My question is related to this one concerning the use of
I too have always used
IEnumerable<T> to expose collections as both return types and parameters because it benefits from being both immutable and lazily executed.
However, I am becoming increasingly concerned about the proliferation of places in my code where I must enumerate a parameter to avoid the possible multiple enumeration warning that ReSharper gives. I understand why ReSharper suggests this, and I agree with the code it suggests (below) in order to ensure encapsulation (i.e., no assumptions about the caller).
Foo arr = col as Foo ?? col.ToArray();
However, I find the repetitiveness of this code pollutive, and I agree with some sources that
IReadOnlyCollection<T> is a better alternative, particularly the points made in this article, which states:
Lately, I’ve been considering the merits and demerits of returning
On the plus side, it is about as minimal as an interface gets, so it leaves you as method author more flexibility than committing to a heavier alternative like
IList<T>or (heaven forbid) an array.
However, as I outlined in the last post, an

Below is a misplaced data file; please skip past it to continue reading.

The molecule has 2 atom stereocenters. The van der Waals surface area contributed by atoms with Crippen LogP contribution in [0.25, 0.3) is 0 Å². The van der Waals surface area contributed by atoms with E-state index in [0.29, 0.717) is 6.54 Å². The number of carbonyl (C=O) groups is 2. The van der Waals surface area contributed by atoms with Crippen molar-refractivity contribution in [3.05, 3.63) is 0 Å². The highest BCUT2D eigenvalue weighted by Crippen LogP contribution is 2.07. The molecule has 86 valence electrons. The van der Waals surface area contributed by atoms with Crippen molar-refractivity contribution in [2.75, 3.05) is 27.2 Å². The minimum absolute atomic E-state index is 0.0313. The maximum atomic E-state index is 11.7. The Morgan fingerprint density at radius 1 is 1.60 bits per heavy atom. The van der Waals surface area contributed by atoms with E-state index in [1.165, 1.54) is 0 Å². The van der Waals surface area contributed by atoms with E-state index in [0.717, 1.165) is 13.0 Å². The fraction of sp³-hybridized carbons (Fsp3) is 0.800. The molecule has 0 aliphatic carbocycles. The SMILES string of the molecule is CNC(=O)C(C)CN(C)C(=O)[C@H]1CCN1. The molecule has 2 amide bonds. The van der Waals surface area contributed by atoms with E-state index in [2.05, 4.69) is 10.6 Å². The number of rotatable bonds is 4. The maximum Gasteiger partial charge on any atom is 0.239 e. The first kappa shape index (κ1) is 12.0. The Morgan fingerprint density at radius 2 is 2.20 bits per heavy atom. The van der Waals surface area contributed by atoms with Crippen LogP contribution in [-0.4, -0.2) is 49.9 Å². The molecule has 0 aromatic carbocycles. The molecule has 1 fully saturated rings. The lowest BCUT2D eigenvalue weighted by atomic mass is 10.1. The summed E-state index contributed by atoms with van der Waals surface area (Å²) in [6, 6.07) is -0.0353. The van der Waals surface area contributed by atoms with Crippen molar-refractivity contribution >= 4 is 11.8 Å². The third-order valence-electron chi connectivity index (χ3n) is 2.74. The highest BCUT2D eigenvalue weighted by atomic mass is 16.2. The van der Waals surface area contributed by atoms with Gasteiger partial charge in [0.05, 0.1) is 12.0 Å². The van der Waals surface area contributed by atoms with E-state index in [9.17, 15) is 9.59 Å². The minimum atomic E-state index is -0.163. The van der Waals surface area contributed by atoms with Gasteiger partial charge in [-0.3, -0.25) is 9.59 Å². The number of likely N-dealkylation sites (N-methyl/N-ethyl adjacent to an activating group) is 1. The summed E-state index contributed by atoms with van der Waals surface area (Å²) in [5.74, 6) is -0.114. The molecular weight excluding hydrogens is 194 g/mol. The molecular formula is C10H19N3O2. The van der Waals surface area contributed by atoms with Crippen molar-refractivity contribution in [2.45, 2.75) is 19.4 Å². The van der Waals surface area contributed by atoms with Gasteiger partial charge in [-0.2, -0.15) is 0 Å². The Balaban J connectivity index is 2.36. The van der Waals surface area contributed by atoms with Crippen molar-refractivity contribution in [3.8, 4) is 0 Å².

IEnumerable<T>return entices callers to violate the Liskov Substitution Principle. It’s too easy for them to use LINQ extension methods like
Count(), whose semantics
IEnumerable<T>does not promise.
What’s needed is a better way to lock down a returned collection without making such temptations so prominent. (I am reminded of Barney Fife learning this lesson the hard way.)
IReadOnlyCollection<T>, new in .NET 4.5. It adds just one property to
Countproperty. By promising a count, you assure your callers that your
IEnumerable<T>really does have a terminus. They can then use LINQ extension methods like
Last()with a clear conscience.
However, as the observant may have noticed, this article only talks about using
IReadOnlyCollection<T> for return types. My question is, would the same arguments equally apply to using it for parameters also? Any theoretical thoughts or comments on this would also be appreciated.
In fact, I'm thinking a general rule of thumb to use
IReadOnlyCollection<T> would be where there would be possible multiple enumeration (vis-à-vis the ReSharper warning) if
IEnumerable<T> is used. Otherwise, use